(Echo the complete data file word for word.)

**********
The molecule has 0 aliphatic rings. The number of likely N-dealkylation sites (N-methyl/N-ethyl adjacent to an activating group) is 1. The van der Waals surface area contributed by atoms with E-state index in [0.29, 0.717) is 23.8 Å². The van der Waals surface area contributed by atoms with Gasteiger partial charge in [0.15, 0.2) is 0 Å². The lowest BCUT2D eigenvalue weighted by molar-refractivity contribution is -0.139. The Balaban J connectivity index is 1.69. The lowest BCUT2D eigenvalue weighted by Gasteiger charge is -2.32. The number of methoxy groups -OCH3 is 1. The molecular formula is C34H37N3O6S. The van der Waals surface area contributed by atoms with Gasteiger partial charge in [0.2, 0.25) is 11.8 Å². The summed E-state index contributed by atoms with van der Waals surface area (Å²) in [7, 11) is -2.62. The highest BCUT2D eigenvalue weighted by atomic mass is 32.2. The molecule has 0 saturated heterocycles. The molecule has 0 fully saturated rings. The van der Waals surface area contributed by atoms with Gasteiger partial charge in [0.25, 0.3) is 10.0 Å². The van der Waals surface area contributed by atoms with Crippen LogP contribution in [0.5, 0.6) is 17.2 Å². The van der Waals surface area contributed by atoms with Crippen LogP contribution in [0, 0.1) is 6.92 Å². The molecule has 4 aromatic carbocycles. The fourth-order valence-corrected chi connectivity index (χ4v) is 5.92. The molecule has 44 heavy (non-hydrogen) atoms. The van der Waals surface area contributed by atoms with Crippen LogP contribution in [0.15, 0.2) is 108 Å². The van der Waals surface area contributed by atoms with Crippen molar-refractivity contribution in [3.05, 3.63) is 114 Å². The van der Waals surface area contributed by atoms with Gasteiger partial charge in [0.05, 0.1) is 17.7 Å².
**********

The molecule has 0 aliphatic rings. The number of likely N-dealkylation sites (N-methyl/N-ethyl adjacent to an activating group) is 1. The van der Waals surface area contributed by atoms with E-state index in [0.29, 0.717) is 23.8 Å². The van der Waals surface area contributed by atoms with Gasteiger partial charge in [0.15, 0.2) is 0 Å². The lowest BCUT2D eigenvalue weighted by molar-refractivity contribution is -0.139. The Balaban J connectivity index is 1.69. The lowest BCUT2D eigenvalue weighted by Gasteiger charge is -2.32. The number of methoxy groups -OCH3 is 1. The molecular formula is C34H37N3O6S. The van der Waals surface area contributed by atoms with Gasteiger partial charge in [0.2, 0.25) is 11.8 Å². The summed E-state index contributed by atoms with van der Waals surface area (Å²) in [7, 11) is -2.62. The highest BCUT2D eigenvalue weighted by atomic mass is 32.2. The molecule has 0 saturated heterocycles. The molecule has 0 fully saturated rings. The van der Waals surface area contributed by atoms with Gasteiger partial charge in [0.25, 0.3) is 10.0 Å². The van der Waals surface area contributed by atoms with Crippen LogP contribution in [0.5, 0.6) is 17.2 Å². The van der Waals surface area contributed by atoms with Crippen LogP contribution in [0, 0.1) is 6.92 Å². The molecule has 4 aromatic carbocycles. The fourth-order valence-corrected chi connectivity index (χ4v) is 5.92. The molecule has 44 heavy (non-hydrogen) atoms. The van der Waals surface area contributed by atoms with Crippen LogP contribution in [0.15, 0.2) is 108 Å². The van der Waals surface area contributed by atoms with Crippen molar-refractivity contribution in [3.05, 3.63) is 114 Å². The van der Waals surface area contributed by atoms with Gasteiger partial charge in [0.05, 0.1) is 17.7 Å².